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Three of the Most Erotic/Disturbing Scenes In Literature

February 14, 2010

In honor of Valentine’s Day, I figured, how about I share some of literature’s steamiest stuff? I purposely didn’t include the drivel of romance novels I read in my middle school years (all satisfyingly erotic, albeit homogeneous in plot), but here’s a list of some of the best erotic scenes I’ve read, largely in literary fiction. They all turned me on, though at times I was as disturbed as I was aroused:

1.   Lolita by Vladimir Nabokov: Okay, we get it, Humbert is a jerk, but one of my favorite passages of all time is also Humbert’s most erotic, and most selfless. It describes his desire to “bury his face” under the skirt of Lolita, his nymphet, who is completely uninterested:

Sometimes…while Lolita would be haphazardly preparing her homework, sucking a pencil, lolling sideways in an easy chair with both legs over its arm, I would shed all my pedagogic restraint, dismiss all our quarrels, forget all my masculine pride–and literally crawl on my knees to your chair, my Lolita! You would give me one look—one furry grey question mark of a look: “Oh no, not again” (incredulity, exasperation); for you never deigned to believe that I could, without any specific designs, ever crave to bury my face in your plaid skirt, my darling! The fragility of those bare arms of yours, a folded colt, and take your head between my unworthy hands, and pull the temple-skin back on both sides, and kiss your chinesed eyes, and—”Pulease, leave me alone, will you,” you would say, “for Christ’s sake leave me alone….

2.    The Hotel New Hampshire by John Irving: Among other things, the novel revolves around John and Franny, a brother and sister who lust after each other. They finally decide they will get their lust out of their system by conditioning themselves, aka,  having sex until it turns unbearable. This struggle to force their love for each other out by engaging in a painful, day’s-long, continuous orgy is immediately poignant and strange:

It is improper to describe making love to one’s sister. Does it suffice to say it got “great,” and it became even greater?…

‘Are you sore?’ I whispered. ‘Of course I’m sore! she said. ‘But you better not stop. If you stop, I’ll kill you,’ Franny told me. She would have to, I realized later. In a way—if I had stayed in love with her—she would have been the death of me; we would have been the death of each other….

‘There!’ she cried, when she felt me shaking. ‘There, there,’ she said, soothingly. ‘That’s it, that’s all she wrote,’ she murmured. ‘That’s the end of it. Now we’re free. Now that’s over….’

3. “Light Breaks Where No Sun Shines” by Amy Bloom: There’s no sex in this short story about a large teenage girl who grows to find herself beautiful through the eyes of a clothing store owner named Mr. Klein. Yet the entire time I wanted her to have sexual contact with him, and I found myself supporting this semi-creepy liaison between teenage girl and older man, a masterpiece that Bloom delivers by never quite spilling all the details:

I bit into the last chocolate. ‘Here, you have some too.’ ‘No, they’re for you. They were all for you.’ ‘I’m not that hungry. Here.’ I held out the chocolate half and he lowered his head, startling me. I put my fingers up to his narrow lips and he took the chocolate neatly between his teeth. I could feel the very edge of his teeth against my fingers…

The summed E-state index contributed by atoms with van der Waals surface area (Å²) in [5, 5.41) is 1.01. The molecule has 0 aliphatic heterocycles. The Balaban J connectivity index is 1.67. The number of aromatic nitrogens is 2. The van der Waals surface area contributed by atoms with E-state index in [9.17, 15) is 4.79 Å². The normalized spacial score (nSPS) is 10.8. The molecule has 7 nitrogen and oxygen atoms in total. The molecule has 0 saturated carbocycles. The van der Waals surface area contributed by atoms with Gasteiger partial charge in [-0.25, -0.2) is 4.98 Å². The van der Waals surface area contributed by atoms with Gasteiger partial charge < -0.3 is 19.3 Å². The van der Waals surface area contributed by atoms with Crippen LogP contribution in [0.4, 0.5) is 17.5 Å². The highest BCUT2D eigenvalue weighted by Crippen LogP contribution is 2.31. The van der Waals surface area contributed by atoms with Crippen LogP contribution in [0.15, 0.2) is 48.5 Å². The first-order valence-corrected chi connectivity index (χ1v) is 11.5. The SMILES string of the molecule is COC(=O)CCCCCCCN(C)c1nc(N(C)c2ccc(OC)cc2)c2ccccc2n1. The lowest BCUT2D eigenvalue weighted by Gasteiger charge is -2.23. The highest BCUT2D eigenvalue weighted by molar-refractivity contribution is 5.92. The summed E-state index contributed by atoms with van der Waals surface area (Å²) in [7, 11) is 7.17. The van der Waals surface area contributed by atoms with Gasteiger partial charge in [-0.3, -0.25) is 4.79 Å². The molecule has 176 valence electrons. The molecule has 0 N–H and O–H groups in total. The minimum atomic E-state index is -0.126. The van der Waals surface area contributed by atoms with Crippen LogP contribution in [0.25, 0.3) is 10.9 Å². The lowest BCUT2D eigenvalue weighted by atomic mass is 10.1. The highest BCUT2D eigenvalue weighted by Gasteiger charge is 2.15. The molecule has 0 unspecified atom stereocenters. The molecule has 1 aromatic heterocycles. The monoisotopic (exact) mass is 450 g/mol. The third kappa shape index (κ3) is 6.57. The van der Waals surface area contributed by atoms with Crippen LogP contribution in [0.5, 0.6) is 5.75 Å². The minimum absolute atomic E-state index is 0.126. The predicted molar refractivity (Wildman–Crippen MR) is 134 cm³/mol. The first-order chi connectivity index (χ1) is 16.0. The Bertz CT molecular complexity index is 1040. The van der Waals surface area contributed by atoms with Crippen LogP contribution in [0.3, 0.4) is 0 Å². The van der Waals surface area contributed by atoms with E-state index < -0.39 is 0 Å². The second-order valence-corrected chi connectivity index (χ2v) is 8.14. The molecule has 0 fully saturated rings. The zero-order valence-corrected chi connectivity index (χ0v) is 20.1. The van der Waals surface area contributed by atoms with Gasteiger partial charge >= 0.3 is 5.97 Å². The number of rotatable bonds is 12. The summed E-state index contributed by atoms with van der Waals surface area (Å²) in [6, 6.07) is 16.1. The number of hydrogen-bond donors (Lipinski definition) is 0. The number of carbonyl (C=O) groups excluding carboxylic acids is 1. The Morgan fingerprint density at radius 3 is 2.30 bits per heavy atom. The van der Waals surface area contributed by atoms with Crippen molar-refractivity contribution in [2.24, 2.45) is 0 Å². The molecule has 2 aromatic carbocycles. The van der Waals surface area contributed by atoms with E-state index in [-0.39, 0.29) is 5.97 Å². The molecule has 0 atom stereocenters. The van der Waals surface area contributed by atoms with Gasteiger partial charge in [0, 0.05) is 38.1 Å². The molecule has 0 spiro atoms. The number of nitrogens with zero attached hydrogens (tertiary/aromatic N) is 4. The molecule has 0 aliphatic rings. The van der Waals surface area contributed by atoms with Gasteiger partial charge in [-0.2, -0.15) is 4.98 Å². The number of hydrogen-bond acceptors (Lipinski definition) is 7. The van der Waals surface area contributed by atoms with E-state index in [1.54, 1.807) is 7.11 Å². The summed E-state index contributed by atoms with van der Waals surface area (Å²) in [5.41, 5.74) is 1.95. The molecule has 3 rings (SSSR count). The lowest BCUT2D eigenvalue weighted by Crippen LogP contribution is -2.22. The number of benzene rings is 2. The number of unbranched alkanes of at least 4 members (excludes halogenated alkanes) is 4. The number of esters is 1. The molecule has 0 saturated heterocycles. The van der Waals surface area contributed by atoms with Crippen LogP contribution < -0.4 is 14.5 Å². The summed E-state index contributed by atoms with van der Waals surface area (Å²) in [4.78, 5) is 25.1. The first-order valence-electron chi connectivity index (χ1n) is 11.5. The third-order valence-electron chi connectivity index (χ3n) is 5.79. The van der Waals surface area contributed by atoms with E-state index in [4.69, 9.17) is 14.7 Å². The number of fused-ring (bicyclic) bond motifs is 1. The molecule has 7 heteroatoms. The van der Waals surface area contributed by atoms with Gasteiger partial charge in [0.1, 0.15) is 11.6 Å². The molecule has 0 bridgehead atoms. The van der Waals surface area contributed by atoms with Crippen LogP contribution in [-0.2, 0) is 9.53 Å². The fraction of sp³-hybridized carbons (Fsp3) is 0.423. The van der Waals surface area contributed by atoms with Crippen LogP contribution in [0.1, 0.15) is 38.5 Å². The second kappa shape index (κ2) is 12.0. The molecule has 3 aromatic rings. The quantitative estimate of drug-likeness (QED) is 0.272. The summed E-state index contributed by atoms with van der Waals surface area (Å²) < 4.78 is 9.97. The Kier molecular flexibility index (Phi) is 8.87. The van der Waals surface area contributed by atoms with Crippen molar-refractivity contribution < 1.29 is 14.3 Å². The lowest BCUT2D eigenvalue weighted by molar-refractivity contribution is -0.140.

[Later, after things have ended with Mr. Klein] I took lessons from Mr. Cannetti [a piano teacher] for three years, and he served me wine-flavored cookies instead of chocolate. One day, he bent forward to push my sleeves bck over my aching wrists, and I saw my beautiful self take place in his eyes. I loved him, too.

BONUSBreaking Dawn by Stephanie Meyer: Now the much-anticipated sex scene between Edward and Bella didn’t turn me on, but the notion that whenever they have sex Bella blacks out, wakes up bruised, and finds her pillow torn to shreds sound very disturbing to me. Not exactly light fare, is it? Just something I was pondering.

What literature has turned you on? Did you feel ashamed, uncomfortable? How is eroticism and sex used in literature to explore the human condition? When is it gratuitous? Also, have you read any of the books/stories I listed? How did you feel about them?

3 Comments leave one →
  1. ThisIsNotAPerson permalink
    February 15, 2010 11:00 am

    Only one I’ve read is Lolita and I still feel it was more disturbing than sexy. It’s well-written, but at the end of the day the guy was a nasty dude.

    • February 15, 2010 11:08 am

      I definitely see your angle, and I feel like there are sympathizers for either side. I’ve always managed to sympathize with Humbert and still know that what he’s doing is wrong, but I can’t help but love him for his prose, for his disease (because it is a disease). Also, this scene for me felt different from the other scenes where Humbert takes advantage of Lolita: here he’s hoping to service her instead of forcing her to service him. It doesn’t excuse his actions, but it is a touching moment.

  2. aki permalink
    October 16, 2010 10:53 am

    I really liked what you have written here! all these subtleness… rather than actual sex scenes.
    I might add my personal favorite; Gabriel Garcia Marquez ” Of Love and Other Demons”;
    I cannot use the quote since my copy itself is lost but there is a scene that a very rich marquesa buys a beautiful murato slave man and puts him in a bedroom right next to her own. While she leaves her bedroom door open, he doesn’t visit her and she becomes disappointed and locks her door. Then he enters her bedroom through window, makes love to her calling “puta, puta(whore)”… When I first read that , it gave me goose-bumps. He didn’t elaborate much but how he made me felt that way? Mr. Marquez, you are genius….

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